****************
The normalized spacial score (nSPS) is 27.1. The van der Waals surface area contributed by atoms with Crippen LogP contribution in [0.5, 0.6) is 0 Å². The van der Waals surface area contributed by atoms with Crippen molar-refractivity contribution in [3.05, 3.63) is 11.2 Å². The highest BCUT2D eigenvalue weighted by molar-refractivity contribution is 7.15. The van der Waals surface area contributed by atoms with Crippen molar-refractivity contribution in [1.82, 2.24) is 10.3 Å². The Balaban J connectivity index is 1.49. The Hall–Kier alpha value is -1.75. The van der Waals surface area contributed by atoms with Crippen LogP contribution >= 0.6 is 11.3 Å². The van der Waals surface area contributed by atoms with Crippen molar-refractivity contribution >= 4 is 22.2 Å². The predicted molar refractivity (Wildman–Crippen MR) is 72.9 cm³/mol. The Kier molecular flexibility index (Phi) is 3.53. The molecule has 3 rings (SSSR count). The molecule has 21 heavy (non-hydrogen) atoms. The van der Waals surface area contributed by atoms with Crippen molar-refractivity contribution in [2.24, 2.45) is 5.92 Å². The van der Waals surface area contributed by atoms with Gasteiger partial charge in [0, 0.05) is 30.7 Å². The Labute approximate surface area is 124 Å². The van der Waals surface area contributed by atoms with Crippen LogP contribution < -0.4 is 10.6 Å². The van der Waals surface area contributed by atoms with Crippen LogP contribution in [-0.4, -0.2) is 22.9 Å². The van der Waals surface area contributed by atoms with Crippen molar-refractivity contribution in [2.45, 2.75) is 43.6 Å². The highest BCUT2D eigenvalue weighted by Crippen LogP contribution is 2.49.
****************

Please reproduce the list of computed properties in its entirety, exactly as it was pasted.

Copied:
The normalized spacial score (nSPS) is 27.1. The van der Waals surface area contributed by atoms with Crippen LogP contribution in [0.5, 0.6) is 0 Å². The van der Waals surface area contributed by atoms with Crippen molar-refractivity contribution in [3.05, 3.63) is 11.2 Å². The highest BCUT2D eigenvalue weighted by molar-refractivity contribution is 7.15. The van der Waals surface area contributed by atoms with Crippen molar-refractivity contribution in [1.82, 2.24) is 10.3 Å². The Balaban J connectivity index is 1.49. The Hall–Kier alpha value is -1.75. The van der Waals surface area contributed by atoms with Crippen LogP contribution >= 0.6 is 11.3 Å². The van der Waals surface area contributed by atoms with Crippen molar-refractivity contribution >= 4 is 22.2 Å². The predicted molar refractivity (Wildman–Crippen MR) is 72.9 cm³/mol. The Kier molecular flexibility index (Phi) is 3.53. The molecule has 3 rings (SSSR count). The molecule has 21 heavy (non-hydrogen) atoms. The van der Waals surface area contributed by atoms with Crippen molar-refractivity contribution in [2.24, 2.45) is 5.92 Å². The van der Waals surface area contributed by atoms with Gasteiger partial charge in [0, 0.05) is 30.7 Å². The Labute approximate surface area is 124 Å². The van der Waals surface area contributed by atoms with Crippen LogP contribution < -0.4 is 10.6 Å². The van der Waals surface area contributed by atoms with Crippen LogP contribution in [-0.4, -0.2) is 22.9 Å². The van der Waals surface area contributed by atoms with Crippen molar-refractivity contribution in [2.45, 2.75) is 43.6 Å². The highest BCUT2D eigenvalue weighted by Crippen LogP contribution is 2.49.